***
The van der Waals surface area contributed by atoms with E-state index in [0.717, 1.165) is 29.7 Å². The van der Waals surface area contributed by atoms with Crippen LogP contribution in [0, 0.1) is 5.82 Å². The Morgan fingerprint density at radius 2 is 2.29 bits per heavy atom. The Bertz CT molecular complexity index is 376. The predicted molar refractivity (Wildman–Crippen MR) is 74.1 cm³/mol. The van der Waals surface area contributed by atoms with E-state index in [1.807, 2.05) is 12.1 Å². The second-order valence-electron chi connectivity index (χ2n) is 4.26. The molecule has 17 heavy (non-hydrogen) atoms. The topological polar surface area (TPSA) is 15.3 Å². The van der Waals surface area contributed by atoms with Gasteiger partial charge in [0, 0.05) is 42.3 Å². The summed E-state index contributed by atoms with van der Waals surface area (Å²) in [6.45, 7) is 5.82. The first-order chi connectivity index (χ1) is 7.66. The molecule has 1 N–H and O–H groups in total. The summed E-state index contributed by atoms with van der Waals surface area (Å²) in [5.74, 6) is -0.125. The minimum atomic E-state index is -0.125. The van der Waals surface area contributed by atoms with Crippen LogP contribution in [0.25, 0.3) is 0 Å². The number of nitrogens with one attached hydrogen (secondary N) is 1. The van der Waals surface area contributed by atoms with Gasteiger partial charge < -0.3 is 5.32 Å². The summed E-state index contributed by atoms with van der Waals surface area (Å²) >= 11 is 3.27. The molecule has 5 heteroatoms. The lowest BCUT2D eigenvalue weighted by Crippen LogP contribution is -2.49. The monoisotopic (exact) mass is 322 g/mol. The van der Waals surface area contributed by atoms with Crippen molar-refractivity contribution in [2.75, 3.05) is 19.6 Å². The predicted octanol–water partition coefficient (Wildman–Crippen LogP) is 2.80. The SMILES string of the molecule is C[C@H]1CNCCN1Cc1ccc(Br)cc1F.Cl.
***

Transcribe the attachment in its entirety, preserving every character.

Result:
The van der Waals surface area contributed by atoms with E-state index in [0.717, 1.165) is 29.7 Å². The van der Waals surface area contributed by atoms with Crippen LogP contribution in [0, 0.1) is 5.82 Å². The Morgan fingerprint density at radius 2 is 2.29 bits per heavy atom. The Bertz CT molecular complexity index is 376. The predicted molar refractivity (Wildman–Crippen MR) is 74.1 cm³/mol. The van der Waals surface area contributed by atoms with E-state index in [1.807, 2.05) is 12.1 Å². The second-order valence-electron chi connectivity index (χ2n) is 4.26. The molecule has 17 heavy (non-hydrogen) atoms. The topological polar surface area (TPSA) is 15.3 Å². The van der Waals surface area contributed by atoms with Gasteiger partial charge in [0, 0.05) is 42.3 Å². The summed E-state index contributed by atoms with van der Waals surface area (Å²) in [6.45, 7) is 5.82. The first-order chi connectivity index (χ1) is 7.66. The molecule has 1 N–H and O–H groups in total. The summed E-state index contributed by atoms with van der Waals surface area (Å²) in [5.74, 6) is -0.125. The minimum atomic E-state index is -0.125. The van der Waals surface area contributed by atoms with Crippen LogP contribution in [0.25, 0.3) is 0 Å². The number of nitrogens with one attached hydrogen (secondary N) is 1. The van der Waals surface area contributed by atoms with Gasteiger partial charge < -0.3 is 5.32 Å². The summed E-state index contributed by atoms with van der Waals surface area (Å²) >= 11 is 3.27. The molecule has 5 heteroatoms. The lowest BCUT2D eigenvalue weighted by Crippen LogP contribution is -2.49. The monoisotopic (exact) mass is 322 g/mol. The van der Waals surface area contributed by atoms with Crippen molar-refractivity contribution in [2.75, 3.05) is 19.6 Å². The predicted octanol–water partition coefficient (Wildman–Crippen LogP) is 2.80. The SMILES string of the molecule is C[C@H]1CNCCN1Cc1ccc(Br)cc1F.Cl.